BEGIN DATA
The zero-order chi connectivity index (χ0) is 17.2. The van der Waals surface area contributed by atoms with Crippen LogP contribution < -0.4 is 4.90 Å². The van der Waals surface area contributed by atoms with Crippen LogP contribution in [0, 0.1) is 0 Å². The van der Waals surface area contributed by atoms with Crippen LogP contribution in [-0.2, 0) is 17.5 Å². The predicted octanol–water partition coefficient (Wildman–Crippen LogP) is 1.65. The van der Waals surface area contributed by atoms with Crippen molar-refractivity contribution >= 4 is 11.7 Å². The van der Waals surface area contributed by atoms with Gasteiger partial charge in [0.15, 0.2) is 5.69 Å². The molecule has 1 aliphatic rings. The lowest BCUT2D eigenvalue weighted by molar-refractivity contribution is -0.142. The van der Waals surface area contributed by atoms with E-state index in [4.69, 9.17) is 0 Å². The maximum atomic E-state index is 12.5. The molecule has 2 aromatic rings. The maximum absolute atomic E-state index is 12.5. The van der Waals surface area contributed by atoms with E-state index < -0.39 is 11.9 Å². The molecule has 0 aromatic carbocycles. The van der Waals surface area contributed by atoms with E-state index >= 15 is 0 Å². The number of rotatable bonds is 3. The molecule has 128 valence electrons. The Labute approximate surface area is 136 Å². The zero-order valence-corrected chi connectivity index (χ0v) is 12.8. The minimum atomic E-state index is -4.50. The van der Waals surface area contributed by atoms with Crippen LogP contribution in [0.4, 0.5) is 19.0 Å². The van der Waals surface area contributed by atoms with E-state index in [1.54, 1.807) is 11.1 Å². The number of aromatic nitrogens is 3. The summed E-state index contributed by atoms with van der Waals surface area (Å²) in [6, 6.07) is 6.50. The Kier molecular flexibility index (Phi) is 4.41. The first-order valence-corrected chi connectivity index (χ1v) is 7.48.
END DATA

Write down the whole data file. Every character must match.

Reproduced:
The zero-order chi connectivity index (χ0) is 17.2. The van der Waals surface area contributed by atoms with Crippen LogP contribution < -0.4 is 4.90 Å². The van der Waals surface area contributed by atoms with Crippen LogP contribution in [0, 0.1) is 0 Å². The van der Waals surface area contributed by atoms with Crippen LogP contribution in [-0.2, 0) is 17.5 Å². The predicted octanol–water partition coefficient (Wildman–Crippen LogP) is 1.65. The van der Waals surface area contributed by atoms with Crippen molar-refractivity contribution >= 4 is 11.7 Å². The van der Waals surface area contributed by atoms with Gasteiger partial charge in [0.15, 0.2) is 5.69 Å². The molecule has 1 aliphatic rings. The lowest BCUT2D eigenvalue weighted by molar-refractivity contribution is -0.142. The van der Waals surface area contributed by atoms with E-state index in [4.69, 9.17) is 0 Å². The maximum atomic E-state index is 12.5. The molecule has 2 aromatic rings. The maximum absolute atomic E-state index is 12.5. The van der Waals surface area contributed by atoms with E-state index < -0.39 is 11.9 Å². The molecule has 0 aromatic carbocycles. The van der Waals surface area contributed by atoms with E-state index >= 15 is 0 Å². The number of rotatable bonds is 3. The molecule has 128 valence electrons. The Labute approximate surface area is 136 Å². The zero-order valence-corrected chi connectivity index (χ0v) is 12.8. The minimum atomic E-state index is -4.50. The van der Waals surface area contributed by atoms with Crippen LogP contribution in [0.4, 0.5) is 19.0 Å². The van der Waals surface area contributed by atoms with E-state index in [1.54, 1.807) is 11.1 Å². The number of aromatic nitrogens is 3. The summed E-state index contributed by atoms with van der Waals surface area (Å²) in [6, 6.07) is 6.50. The Kier molecular flexibility index (Phi) is 4.41. The first-order valence-corrected chi connectivity index (χ1v) is 7.48.